How can you evaluate your customer experience? Start by asking some of the questions above in the steps of your process. Have customers fill out a quick questionnaire covering all key touchpoints, such as your website, the sales process, installation, payments, etc.

    How can you evaluate your customer experience? Start by asking some of the questions above in the steps of your process. Have customers fill out a quick questionnaire covering all key touchpoints, such as your website, the sales process, installation, payments, etc.

    After you ask the questions, “answer” them by acting on the feedback. Based on your analysis of what’s working and what’s not, you’ll be able to decide which things you should stop doing, what you should start doing, and what you should continue doing. Find out exactly what you did to make someone a promoter of your business, and recognize what may have happened to make someone a detractor, and address it.

    To improve your customer experience, here are significant areas you can review in your contracting business that can be “low hanging fruit.”

    Go Mobile

    Make sure your website and many of your processes are mobile-friendly. You don’t need an app from the app store to make it a great experience. It can be as simple as making sure your website looks good and functions well on a mobile device. While you’re at it, review your website for the messages it conveys. Does this site match the brand for your business?

    Communication

    It’s been said that if you can follow up with a lead within five minutes, you have a much greater chance of getting the customer than if you respond even 30 minutes later. Invest in speed. By investing in both the processes and tools required to get back to your customers quickly, you not only improve the customer’s experience, but you also increase close rates. The quick mouse gets the cheese.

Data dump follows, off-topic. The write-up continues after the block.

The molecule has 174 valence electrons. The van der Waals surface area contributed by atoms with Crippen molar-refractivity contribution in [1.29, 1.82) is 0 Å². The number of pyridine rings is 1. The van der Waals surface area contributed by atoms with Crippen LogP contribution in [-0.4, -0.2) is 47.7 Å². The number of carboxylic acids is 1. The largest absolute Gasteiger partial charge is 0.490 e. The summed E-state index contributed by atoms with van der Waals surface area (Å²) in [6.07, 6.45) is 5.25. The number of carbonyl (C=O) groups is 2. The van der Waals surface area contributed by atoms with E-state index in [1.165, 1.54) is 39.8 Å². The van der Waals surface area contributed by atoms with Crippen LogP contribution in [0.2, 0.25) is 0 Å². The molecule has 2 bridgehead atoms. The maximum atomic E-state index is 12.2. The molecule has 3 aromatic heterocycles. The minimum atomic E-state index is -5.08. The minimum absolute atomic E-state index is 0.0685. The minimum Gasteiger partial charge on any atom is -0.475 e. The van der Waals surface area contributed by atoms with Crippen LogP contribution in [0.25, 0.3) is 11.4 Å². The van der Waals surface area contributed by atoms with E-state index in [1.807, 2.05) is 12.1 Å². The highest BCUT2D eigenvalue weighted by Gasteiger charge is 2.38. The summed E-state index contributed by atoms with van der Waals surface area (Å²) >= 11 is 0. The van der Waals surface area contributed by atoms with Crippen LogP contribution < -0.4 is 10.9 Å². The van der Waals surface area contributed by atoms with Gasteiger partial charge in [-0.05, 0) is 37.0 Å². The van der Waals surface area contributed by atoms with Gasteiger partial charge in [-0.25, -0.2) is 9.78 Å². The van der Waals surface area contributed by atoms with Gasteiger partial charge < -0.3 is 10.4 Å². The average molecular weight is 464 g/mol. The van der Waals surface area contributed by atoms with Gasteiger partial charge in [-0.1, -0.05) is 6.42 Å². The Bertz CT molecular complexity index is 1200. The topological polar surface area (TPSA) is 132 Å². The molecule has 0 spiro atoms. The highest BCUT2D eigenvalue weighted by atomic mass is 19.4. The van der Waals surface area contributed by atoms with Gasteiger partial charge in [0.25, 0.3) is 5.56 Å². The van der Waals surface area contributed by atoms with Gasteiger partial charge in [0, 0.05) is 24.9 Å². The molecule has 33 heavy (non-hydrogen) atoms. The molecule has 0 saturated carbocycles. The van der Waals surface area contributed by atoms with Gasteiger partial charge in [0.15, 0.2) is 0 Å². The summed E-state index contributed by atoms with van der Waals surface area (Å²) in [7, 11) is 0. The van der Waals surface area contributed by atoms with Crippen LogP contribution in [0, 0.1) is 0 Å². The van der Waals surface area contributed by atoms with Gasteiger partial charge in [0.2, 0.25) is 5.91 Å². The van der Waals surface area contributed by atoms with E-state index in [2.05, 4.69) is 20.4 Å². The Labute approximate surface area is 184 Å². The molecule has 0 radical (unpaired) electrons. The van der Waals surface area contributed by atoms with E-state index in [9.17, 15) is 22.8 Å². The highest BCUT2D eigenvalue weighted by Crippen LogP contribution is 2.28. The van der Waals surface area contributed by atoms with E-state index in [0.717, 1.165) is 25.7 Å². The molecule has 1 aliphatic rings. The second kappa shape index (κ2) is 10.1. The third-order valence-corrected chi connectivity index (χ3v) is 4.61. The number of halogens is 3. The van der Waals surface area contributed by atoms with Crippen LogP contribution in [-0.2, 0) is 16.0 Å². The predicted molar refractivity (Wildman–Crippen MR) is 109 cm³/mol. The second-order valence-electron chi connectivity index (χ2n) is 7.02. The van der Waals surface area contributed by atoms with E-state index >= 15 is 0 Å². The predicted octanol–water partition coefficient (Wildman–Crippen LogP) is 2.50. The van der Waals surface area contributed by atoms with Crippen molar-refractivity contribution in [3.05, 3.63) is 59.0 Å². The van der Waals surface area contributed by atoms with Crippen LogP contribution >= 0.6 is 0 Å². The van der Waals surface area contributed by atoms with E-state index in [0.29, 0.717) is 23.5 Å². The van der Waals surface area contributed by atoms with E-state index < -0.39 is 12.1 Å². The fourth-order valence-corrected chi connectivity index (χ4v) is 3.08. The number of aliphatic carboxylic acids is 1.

It’s been said that if you can follow up with a lead within five minutes, you have a much greater chance of getting the customer than if you respond even 30 minutes later. Invest in speed. 

    One way to increase speed is through automated emails and processes. When a customer asks you to measure an area to get a quote, send them an email, setting expectations on timing. How long does it take you to get back to someone on that estimate? If it takes you 3-5 business days, how can you make it one day? Anything you do slowly is an opportunity for your competitors to steal your business.

    Consider Your Third Parties

    Most of us use third parties for payment options, marketing or subcontracting. The companies you utilize are an extension of the customer experience, and impact the perception of your business. Make sure they reflect the same values you have. Before bringing the company on, learn as much as you can about them. If a bad experience happens with one of your third-party companies or with a subcontractor, who gets the blame? Most of the time, it’s you.

    Contractors should consider customer experience, not just customer satisfaction, to make their business more relevant and profitable today. By reviewing how customers interact with you, you’ll be more successful, gain more leads and close more sales. Plus, satisfied customers might even tell the world about what a great company you lead. Wouldn’t everyone want a team of “outside salespeople” talking up their business?

    Rob Palmer is the executive vice president and bank operations manager for EnerBank USA®, a nationwide provider of unsecured home improvements loans. He oversees operations and IT, as well as serving as the chairman of the EnerBank IT Committee. Rob has more than 25 years of experience delivering complex people-based, technology-driven solutions.